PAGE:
Ivan Petrovich Pavlov and Ray Parker Jr. have more in common than you might think. True, one is a Nobel prize-winning Soviet physiologist and psychologist, while the other is an African-American singer-songwriter whose albums include Sex and the Single Man. One is best known for authoring Conditioned Reflexes: An Investigation of the Physiological Activity of the Cerebral Cortex; the other produced Sweat (Till You Get Wet). Pavlov has never been openly accused of nicking ideas off Huey Lewis, and Ray Parker Jr. has never had a ballerina or a pudding named after him.
But they both based their most famous work around one simple principle: you can create reactions in individuals by teaching them to associate specific stimuli with certain experiences. Pavlov discovered he could ring a bell to herald Winalot time and his doggies would start slobbering. Parker Jr. learned he could make people excited and happy just by getting a computer to go, "Nerny ner-ner ner-ner, nerny-nerny ner-ner-ner."
Even now, 25 years on, it's impossible for anyone over 30 to hear the nerny-ners without feeling nostalgic. Terminal Reality, the studio behind Ghostbusters: The Videogame, knows this, as does Vivendi / Activision / Atari / Sony / Oxford University Press or whoever is publishing it by the time you read this. They understand the power of memory, which is why the theme song features heavily in the trailers and throughout the game. It also explains why the opening cut-scene begins with the classic 1980s Columbia Pictures ident. Ahh, everything's going to be all right. Count Duckula pasta shapes on Mighty White for tea, washed down with a can of Quatro, let's hope the Soviets don't unleash global nuclear holocaust before Terrahawks starts.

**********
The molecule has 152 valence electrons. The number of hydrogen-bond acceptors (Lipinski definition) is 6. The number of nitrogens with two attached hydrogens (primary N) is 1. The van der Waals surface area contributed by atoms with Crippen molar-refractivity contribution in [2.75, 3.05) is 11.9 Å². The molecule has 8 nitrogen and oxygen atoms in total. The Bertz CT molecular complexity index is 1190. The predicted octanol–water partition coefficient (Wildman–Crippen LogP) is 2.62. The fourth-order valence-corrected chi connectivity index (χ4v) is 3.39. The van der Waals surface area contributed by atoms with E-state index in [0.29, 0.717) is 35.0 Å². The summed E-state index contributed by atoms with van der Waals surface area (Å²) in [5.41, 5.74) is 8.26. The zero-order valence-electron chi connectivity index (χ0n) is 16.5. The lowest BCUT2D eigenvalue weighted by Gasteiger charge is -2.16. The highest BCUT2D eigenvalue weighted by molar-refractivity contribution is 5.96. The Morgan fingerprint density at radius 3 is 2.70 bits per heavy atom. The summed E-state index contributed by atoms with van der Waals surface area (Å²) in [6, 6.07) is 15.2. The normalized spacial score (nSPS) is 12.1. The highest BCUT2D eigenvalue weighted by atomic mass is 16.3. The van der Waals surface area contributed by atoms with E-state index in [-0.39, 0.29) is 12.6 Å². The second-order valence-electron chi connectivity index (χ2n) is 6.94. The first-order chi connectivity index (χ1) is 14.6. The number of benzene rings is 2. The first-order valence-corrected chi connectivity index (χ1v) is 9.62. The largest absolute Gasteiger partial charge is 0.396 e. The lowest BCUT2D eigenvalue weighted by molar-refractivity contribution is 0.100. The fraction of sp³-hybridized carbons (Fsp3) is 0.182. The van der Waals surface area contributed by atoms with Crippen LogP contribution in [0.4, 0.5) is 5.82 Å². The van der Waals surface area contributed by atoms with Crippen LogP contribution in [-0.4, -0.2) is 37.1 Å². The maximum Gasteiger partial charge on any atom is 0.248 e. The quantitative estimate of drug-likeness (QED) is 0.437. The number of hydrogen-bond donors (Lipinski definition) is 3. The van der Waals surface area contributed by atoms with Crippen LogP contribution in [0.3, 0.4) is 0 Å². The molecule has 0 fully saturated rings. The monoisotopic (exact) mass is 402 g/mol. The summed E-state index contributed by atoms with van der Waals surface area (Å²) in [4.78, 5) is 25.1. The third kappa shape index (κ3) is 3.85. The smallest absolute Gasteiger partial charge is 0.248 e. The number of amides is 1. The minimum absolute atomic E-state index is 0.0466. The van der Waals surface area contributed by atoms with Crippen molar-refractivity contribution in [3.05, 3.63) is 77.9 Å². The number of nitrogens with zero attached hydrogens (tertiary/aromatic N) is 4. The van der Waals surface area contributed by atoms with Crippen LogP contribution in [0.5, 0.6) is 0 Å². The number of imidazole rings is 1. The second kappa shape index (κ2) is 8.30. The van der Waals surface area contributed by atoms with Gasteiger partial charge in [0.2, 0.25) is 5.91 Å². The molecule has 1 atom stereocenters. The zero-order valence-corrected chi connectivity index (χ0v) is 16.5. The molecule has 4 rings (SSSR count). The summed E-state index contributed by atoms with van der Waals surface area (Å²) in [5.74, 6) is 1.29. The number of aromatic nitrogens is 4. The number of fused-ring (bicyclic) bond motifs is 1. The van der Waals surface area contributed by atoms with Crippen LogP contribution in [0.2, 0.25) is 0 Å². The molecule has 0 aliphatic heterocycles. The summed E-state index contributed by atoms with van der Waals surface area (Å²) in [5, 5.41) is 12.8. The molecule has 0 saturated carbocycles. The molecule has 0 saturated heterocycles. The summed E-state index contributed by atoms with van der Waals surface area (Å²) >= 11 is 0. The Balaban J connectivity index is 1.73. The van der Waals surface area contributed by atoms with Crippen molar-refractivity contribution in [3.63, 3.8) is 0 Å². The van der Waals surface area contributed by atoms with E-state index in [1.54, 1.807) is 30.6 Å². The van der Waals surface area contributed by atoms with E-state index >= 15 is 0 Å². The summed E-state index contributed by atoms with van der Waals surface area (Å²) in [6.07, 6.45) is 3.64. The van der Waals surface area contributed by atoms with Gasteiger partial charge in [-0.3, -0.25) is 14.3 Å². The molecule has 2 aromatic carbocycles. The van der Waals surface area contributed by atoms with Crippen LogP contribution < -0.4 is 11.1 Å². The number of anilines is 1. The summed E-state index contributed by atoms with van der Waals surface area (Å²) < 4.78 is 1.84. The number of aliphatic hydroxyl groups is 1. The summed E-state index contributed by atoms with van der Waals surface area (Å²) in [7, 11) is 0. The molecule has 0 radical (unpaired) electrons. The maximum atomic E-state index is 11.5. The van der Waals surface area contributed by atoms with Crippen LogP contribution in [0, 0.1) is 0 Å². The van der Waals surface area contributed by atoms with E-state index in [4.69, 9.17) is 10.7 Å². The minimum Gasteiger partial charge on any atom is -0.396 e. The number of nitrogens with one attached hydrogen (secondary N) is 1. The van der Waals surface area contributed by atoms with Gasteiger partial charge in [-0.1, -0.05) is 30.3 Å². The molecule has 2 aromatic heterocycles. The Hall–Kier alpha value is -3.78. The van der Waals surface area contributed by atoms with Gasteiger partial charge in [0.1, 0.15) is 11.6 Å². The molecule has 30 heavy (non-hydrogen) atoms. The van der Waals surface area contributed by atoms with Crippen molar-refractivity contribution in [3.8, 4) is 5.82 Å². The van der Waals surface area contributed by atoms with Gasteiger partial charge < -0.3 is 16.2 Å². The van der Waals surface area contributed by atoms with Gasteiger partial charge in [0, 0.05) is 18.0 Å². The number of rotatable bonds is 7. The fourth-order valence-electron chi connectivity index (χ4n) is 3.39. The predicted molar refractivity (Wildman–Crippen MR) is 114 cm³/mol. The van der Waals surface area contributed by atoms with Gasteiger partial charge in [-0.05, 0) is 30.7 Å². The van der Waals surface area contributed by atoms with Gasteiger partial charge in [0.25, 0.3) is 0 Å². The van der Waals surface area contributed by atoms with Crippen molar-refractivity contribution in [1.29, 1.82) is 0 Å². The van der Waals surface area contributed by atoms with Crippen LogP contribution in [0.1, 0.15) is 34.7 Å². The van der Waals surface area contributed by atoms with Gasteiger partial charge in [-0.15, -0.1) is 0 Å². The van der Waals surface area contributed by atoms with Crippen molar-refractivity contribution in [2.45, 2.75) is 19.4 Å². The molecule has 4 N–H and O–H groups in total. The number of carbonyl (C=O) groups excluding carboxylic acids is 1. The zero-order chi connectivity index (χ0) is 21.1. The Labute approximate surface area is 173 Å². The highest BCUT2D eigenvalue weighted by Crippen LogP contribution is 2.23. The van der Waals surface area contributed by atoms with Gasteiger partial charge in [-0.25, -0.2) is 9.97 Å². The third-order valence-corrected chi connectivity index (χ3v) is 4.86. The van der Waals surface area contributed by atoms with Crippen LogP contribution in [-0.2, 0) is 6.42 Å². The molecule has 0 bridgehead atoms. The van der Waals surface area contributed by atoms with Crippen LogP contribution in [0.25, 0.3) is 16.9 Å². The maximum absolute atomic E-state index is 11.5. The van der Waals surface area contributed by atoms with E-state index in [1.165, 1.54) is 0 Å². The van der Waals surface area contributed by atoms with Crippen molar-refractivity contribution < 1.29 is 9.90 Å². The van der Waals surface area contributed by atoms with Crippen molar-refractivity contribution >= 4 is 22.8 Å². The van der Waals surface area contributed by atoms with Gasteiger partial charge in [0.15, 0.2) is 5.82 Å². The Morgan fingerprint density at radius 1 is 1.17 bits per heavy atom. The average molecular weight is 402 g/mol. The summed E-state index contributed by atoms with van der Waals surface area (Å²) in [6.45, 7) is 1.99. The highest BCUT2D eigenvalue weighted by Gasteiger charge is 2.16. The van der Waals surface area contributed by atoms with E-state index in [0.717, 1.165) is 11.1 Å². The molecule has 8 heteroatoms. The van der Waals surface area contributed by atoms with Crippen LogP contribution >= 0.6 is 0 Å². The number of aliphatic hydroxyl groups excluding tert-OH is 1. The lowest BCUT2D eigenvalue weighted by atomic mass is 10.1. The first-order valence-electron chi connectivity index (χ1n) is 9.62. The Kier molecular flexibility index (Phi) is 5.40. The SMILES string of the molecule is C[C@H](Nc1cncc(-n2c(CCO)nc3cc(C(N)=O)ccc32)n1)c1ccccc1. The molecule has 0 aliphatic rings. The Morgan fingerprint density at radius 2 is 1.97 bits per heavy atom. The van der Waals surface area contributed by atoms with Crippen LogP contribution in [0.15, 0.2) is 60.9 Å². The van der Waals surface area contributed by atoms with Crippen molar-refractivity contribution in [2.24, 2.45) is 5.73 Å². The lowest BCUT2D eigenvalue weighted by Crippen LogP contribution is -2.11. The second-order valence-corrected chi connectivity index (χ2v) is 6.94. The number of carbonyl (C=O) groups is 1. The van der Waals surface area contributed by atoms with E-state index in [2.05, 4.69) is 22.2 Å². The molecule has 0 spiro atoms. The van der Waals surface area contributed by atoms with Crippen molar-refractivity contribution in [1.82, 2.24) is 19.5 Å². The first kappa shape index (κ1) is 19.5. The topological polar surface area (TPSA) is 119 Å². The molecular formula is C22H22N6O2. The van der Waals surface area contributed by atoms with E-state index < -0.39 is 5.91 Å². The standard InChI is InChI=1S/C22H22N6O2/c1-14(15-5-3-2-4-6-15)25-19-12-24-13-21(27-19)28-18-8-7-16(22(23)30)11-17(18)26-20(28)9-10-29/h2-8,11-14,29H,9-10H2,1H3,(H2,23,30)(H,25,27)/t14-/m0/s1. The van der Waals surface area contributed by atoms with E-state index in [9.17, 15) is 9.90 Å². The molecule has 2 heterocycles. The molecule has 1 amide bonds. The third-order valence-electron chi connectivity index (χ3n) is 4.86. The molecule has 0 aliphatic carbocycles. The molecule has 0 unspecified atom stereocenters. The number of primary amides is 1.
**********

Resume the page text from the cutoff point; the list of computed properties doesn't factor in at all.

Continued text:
See how easy it is to get carried away? And of all Ye Olde Intellectual Propertyes of Yesteryear, Ghostbusters is one of the most powerful. It was a funny, exciting, original movie with cross-generational appeal, starring Sigourney Weaver in a dress that slithered off her shoulders like molten bronze and Bill Murray as Bill Murray. Plus it had a theme tune that went "Nerny ner-ner ner-ner, nerny-nerny ner-ner-ner."